A day in the life of: Clare Spottiswoode
Holiday is a relative term for Clare Spottiswoode when she is representing Norwich Union policyholders. By James Moore
Saturday 16 February 2008
Clare Spottiswoode groans. She is not a morning person at the best of times, and trying to explain "orphan assets" – the billions of pounds in surplus funds held by life insurers – during a radio interview at this time would tax a confirmed lark.
However, she can at least toast a partial victory during this morning's conversation. Norwich Union has agreed to divvy up £2.3bn of the excess cash in its life insurance fund and some 90 per cent of it will be paid as a special bonus to the policyholders she is employed to represent. Shareholders will get 10 per cent. That 90/10 split is how with-profits life insurance funds traditionally share returns between the two.
However, when the French insurer AXA carried out a similar exercise, policyholders only got just over 30 per cent. The High Court and an actuary argued this was fair but it sparked a furore and led to changes in the law that required companies trying similar tricks to appoint an advocate for their policyholders. At NU there is still as much as £3bn of surplus to be fought over, even after the £2.3bn has been paid out and this time the company wants much more than 10 per cent.
Trouble is, if the insurer ever thought Ms Spottiswoode would be a pushover when it appointed her to represent its policyholders – at an annual salary of £250,000 – it certainly doesn't any longer. Ms Spottiswoode has appealed to the company's board to allow her to present her case, but so far it has declined. Nonetheless, if NU continues to play hardball she has made it quite clear that she is prepared to say "no deal". This means that £3bn or so could well remain where it is as unowned, unclaimed "orphan" assets.
Having conducted the interview, Ms Spottiswoode attempts to catch an hour of sleep. When she gets up for real, she says, she has to be careful to avoid blundering into the bathroom when her 17-year-old son is using it. "Having mum come in when he's in the shower is the last thing he wants at his age," she laughs. "I read the newspapers over breakfast before I squash into the Northern Line to head to NU's offices in Fenchurch Street."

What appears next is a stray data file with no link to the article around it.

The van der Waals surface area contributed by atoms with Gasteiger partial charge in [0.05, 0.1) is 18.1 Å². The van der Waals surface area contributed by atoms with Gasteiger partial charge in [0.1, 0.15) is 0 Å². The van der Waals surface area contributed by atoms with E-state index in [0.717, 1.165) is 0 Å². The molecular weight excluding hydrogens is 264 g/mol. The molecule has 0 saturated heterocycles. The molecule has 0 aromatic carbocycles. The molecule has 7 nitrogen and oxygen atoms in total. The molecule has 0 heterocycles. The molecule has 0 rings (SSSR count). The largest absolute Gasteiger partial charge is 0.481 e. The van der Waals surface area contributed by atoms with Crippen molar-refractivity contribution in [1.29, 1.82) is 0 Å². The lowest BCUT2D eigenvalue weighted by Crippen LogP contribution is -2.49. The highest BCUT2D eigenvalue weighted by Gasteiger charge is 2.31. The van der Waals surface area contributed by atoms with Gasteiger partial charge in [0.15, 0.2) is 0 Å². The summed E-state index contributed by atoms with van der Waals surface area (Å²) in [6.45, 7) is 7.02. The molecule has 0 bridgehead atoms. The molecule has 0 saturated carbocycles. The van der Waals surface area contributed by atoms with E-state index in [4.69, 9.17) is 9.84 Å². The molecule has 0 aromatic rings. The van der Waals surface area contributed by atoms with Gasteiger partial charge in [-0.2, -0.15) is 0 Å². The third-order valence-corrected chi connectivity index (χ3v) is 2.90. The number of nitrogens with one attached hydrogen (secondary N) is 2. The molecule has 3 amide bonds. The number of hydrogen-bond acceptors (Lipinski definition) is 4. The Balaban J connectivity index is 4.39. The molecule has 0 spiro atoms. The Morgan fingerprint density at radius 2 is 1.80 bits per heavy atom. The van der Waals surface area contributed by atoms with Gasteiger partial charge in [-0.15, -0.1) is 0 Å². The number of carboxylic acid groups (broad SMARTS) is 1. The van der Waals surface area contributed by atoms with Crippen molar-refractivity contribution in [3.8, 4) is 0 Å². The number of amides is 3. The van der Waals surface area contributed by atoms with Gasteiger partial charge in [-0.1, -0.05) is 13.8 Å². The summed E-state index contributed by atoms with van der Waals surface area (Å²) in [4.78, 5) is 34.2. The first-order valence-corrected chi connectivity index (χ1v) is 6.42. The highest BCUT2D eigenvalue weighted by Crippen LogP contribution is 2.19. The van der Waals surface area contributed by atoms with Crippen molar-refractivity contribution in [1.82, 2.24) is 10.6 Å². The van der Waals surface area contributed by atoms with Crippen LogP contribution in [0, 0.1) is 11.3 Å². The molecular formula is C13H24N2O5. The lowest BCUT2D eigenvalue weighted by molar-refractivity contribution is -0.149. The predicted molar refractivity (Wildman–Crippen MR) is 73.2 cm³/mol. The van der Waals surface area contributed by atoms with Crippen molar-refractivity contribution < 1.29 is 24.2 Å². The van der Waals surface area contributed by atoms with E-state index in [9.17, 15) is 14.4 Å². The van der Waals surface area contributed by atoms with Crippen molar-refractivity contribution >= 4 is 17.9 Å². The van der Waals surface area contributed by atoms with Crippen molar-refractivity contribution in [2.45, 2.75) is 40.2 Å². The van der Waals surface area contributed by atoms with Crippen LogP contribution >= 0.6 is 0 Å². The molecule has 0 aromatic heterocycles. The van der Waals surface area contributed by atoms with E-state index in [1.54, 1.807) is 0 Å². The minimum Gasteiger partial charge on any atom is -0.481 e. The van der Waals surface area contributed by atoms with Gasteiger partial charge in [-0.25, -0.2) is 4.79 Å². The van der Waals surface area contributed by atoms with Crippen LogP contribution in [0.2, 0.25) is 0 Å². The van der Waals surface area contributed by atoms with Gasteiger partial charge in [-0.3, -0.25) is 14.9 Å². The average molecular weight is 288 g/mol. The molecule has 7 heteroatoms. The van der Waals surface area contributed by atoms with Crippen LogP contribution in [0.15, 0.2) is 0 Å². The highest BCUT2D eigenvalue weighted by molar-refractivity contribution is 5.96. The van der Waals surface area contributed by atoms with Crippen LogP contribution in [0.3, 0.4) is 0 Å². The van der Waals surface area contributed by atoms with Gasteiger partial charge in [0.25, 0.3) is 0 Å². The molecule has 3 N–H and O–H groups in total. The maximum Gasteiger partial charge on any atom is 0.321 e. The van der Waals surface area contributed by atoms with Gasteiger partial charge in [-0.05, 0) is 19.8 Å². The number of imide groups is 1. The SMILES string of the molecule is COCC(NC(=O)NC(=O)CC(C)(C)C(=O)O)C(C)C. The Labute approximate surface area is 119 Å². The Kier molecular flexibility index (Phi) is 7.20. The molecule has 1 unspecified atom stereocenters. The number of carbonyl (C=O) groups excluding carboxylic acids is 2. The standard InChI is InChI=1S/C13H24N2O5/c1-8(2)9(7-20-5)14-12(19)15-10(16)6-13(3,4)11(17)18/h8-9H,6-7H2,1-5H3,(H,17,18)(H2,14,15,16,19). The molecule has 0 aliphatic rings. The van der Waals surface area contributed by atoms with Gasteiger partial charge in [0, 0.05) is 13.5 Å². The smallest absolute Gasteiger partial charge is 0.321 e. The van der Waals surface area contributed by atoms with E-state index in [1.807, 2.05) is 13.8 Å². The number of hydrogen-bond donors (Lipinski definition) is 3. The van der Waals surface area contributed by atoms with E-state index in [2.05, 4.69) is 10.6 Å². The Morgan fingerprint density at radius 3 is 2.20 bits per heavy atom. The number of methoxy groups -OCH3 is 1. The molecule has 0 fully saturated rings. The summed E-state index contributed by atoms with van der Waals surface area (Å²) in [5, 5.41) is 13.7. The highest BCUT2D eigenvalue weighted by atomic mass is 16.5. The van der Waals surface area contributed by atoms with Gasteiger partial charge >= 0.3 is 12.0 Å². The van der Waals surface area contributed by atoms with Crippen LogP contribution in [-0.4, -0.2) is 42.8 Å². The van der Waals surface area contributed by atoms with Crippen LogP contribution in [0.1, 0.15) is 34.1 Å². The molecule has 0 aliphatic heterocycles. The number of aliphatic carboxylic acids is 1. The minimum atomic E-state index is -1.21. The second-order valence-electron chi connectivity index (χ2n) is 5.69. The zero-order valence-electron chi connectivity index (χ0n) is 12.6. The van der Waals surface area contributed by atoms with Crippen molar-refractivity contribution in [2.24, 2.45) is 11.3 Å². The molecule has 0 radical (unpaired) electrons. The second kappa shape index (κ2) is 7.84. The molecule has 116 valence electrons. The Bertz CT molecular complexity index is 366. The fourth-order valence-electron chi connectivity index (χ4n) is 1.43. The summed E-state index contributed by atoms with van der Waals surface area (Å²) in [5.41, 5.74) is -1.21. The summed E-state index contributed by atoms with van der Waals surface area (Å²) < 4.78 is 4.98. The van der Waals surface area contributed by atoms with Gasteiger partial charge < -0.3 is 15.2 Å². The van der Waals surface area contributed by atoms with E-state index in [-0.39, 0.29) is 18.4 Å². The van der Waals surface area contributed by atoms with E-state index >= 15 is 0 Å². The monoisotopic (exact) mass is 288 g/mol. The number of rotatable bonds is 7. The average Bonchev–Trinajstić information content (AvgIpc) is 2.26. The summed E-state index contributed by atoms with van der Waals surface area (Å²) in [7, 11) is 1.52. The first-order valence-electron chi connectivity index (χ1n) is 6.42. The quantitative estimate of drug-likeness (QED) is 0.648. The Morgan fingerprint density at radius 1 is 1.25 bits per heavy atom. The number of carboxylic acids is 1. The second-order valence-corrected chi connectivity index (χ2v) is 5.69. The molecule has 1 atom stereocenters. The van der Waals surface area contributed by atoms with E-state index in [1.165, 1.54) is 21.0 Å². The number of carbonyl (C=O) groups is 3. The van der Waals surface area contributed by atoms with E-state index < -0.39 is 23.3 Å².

Ms Spottiswoode describes having an office in the heart of "enemy territory" as "a mixed blessing". This morning, however, she won't bump into any NU staff until later in the day because she meets with her small team at a nearby Carluccio's for coffee. They have a morning meeting at the Financial Services Authority and she says the Italian restaurant is a more salubrious place to do the last-minute preparations than her office. Besides, she needs a hit of caffeine.
"We need to get out by 9.30am so we can get to the FSA for 10am. It's usually a race to see if we can fit getting the coffee in then paying the bill in time – the service leaves something to be desired," she says. It might be advisable for the staff to take note – Ms Spottiswoode is an engaging conversationalist but she's not one to be messed with. She took on the gas industry when working as its regulator, striking fear into the hearts of executives who have been known to refer to her as "Boadicea" and even "Herod".
The FSA is key player in the negotiations, not least because it will have to sign off any deal struck between Ms Spottiswoode and NU. Of this morning's get-together she says: "It's a serious meeting. We are talking about an awful lot of money after all."